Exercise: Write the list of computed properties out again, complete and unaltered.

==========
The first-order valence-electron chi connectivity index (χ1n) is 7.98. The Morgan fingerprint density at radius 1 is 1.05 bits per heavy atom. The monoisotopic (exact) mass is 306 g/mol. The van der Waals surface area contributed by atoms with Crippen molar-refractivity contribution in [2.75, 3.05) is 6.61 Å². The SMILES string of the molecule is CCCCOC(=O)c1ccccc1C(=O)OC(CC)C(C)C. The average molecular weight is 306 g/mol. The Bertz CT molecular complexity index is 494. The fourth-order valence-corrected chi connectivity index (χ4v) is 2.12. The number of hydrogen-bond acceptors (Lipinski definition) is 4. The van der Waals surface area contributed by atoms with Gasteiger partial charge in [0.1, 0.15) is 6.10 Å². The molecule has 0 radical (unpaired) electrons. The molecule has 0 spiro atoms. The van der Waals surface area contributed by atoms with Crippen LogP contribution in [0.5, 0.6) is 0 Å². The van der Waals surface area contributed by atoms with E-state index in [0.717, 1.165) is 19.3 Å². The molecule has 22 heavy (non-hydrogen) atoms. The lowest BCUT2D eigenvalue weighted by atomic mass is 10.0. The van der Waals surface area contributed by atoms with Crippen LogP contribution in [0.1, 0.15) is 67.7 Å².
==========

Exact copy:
The first-order valence-electron chi connectivity index (χ1n) is 7.98. The Morgan fingerprint density at radius 1 is 1.05 bits per heavy atom. The monoisotopic (exact) mass is 306 g/mol. The van der Waals surface area contributed by atoms with Crippen molar-refractivity contribution in [2.75, 3.05) is 6.61 Å². The SMILES string of the molecule is CCCCOC(=O)c1ccccc1C(=O)OC(CC)C(C)C. The average molecular weight is 306 g/mol. The Bertz CT molecular complexity index is 494. The fourth-order valence-corrected chi connectivity index (χ4v) is 2.12. The number of hydrogen-bond acceptors (Lipinski definition) is 4. The van der Waals surface area contributed by atoms with Gasteiger partial charge in [0.1, 0.15) is 6.10 Å². The molecule has 0 radical (unpaired) electrons. The molecule has 0 spiro atoms. The van der Waals surface area contributed by atoms with Crippen LogP contribution in [0.5, 0.6) is 0 Å². The van der Waals surface area contributed by atoms with E-state index in [0.717, 1.165) is 19.3 Å². The molecule has 22 heavy (non-hydrogen) atoms. The lowest BCUT2D eigenvalue weighted by atomic mass is 10.0. The van der Waals surface area contributed by atoms with Crippen LogP contribution in [0.1, 0.15) is 67.7 Å².